As in Rosetta, and to a lesser extent, The Silence of Lorna (2008), the camera rarely leaves the hero’s face. The Dardennes began as documentarians and that impulse has never faded. We see her in bed. We see her in her car. We see her walking up stairs and walking up driveways to the homes of the people to whom she will plead her case. Her face goes from passive and defeated to eager and defiant, and covers every conceivable emotion in between. It is not a flashy performance. It is just entirely spot on.

Maybe the most intriguing aspect of the movie is that the issue of class, in the end, does not become all that important. At the beginning, this seems to be about the desperate economic situation Sandra and Manu will face if she can’t retain her position. The Dardennes do not dwell on this at all – there are a few passing references. That appears for a while to be an error. But as the story moves forward, you realize this is not a political film. Sandra encounters a range of fellow workers, some in arguably worse economic positions than she. There seems to be little correlation between their economic position and their attitude toward their co-worker. Though young, Caucasian men seem to be the least-inclined to feel sympathy for Sandra, no one group is vilified or sainted. For some, it is a moral choice. For others, it is purely practical.

Their decisions provide whatever philosophical lesson you might take from Two Days, One Night. Sandra herself provides the humanity. We begin to realize that Sandra is fighting for something more than a part-time job here. Her mental illness has clearly threatened her very life in the past, and now she finds herself in another life-and-death battle. Cotillard’s depiction of heartbreak – the heartbreak that comes when you win an epic struggle only to wake up the next morning and find you must do battle again – is among the most devastatingly palpable emotions put on screen this year. Her will to don the armor again is an unadorned portrait of the regular woman’s resilience.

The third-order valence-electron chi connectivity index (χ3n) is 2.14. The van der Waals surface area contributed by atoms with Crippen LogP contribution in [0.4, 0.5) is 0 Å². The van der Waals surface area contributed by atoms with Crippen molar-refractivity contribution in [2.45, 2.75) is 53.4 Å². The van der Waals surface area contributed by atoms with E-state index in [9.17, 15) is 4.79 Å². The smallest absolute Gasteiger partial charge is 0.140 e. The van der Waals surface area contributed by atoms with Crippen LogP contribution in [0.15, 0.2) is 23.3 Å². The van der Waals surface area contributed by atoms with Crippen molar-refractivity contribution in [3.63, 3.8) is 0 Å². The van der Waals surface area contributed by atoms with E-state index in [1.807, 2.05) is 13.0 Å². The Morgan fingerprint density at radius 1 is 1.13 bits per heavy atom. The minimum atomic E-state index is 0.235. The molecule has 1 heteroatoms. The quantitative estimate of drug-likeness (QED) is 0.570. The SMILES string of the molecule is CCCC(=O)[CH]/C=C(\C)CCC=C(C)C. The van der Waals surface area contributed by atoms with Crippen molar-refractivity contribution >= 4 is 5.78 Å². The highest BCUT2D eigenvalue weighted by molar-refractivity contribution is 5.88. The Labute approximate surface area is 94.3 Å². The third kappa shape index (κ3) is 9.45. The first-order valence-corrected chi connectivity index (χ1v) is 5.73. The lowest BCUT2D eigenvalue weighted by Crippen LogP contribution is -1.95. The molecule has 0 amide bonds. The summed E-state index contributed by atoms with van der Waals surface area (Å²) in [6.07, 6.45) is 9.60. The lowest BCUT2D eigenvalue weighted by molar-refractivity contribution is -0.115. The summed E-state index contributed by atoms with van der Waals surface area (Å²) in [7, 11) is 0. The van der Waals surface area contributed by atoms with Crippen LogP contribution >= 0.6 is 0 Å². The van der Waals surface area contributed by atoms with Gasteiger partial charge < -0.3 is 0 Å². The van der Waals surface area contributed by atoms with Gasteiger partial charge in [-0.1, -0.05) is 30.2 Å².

There are a number of unexpected moments in her journey, and many of the supporting players get good scenes. Timur Magomedgadzhiev’s single scene is as heart-warmingly touching as Laurent Caron’s is frighteningly sinister. The slightly more developed storyline involving another sympathetic co-worker, Anne (Christelle Cornil), may be a little bit more of a traditional movie contrivance, but it works for the most part.

In the end, it all comes back to Cotillard. She was quite good in James Gray’s uneven The Immigrant earlier this year, and this just continues to affirm her place as one of the best film actresses in the world today. One of the nice things about 2014 has been the strong performances given by women playing “regular” roles. Cotillard, like Patricia Arquette in Boyhood, Mia Wasikowska in Tracks, and Felicity Jones in The Theory of Everything, have given stand-out performances in roles that are far removed from the saints and queens, or prostitutes and drug addicts, that women typically have to take in order to win awards. Cotillard has already won an Oscar for playing the mercurial Edith Piaf. She may not win another this year, but like Sandra, she is going to give it a run for its money.


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Jonathan Eig